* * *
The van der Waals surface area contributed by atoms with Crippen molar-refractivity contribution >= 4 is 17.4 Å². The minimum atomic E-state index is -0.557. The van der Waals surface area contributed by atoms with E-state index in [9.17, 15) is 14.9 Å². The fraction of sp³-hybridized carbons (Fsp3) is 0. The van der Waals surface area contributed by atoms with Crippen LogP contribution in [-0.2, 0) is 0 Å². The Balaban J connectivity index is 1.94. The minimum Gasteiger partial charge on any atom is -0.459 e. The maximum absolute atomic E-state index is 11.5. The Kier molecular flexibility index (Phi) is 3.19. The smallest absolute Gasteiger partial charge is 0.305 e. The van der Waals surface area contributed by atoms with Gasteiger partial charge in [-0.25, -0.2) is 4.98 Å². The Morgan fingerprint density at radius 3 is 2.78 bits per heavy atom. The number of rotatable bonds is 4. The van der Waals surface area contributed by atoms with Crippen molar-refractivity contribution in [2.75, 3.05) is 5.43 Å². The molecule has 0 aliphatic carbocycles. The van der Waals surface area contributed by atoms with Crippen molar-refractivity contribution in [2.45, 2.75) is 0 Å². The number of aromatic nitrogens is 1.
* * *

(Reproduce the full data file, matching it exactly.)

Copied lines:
The van der Waals surface area contributed by atoms with Crippen molar-refractivity contribution >= 4 is 17.4 Å². The minimum atomic E-state index is -0.557. The van der Waals surface area contributed by atoms with E-state index in [9.17, 15) is 14.9 Å². The fraction of sp³-hybridized carbons (Fsp3) is 0. The van der Waals surface area contributed by atoms with Crippen LogP contribution in [-0.2, 0) is 0 Å². The Balaban J connectivity index is 1.94. The minimum Gasteiger partial charge on any atom is -0.459 e. The maximum absolute atomic E-state index is 11.5. The Kier molecular flexibility index (Phi) is 3.19. The smallest absolute Gasteiger partial charge is 0.305 e. The van der Waals surface area contributed by atoms with Gasteiger partial charge in [-0.25, -0.2) is 4.98 Å². The Morgan fingerprint density at radius 3 is 2.78 bits per heavy atom. The number of rotatable bonds is 4. The van der Waals surface area contributed by atoms with Crippen molar-refractivity contribution in [2.75, 3.05) is 5.43 Å². The molecule has 0 aliphatic carbocycles. The van der Waals surface area contributed by atoms with Crippen molar-refractivity contribution in [2.45, 2.75) is 0 Å². The number of aromatic nitrogens is 1.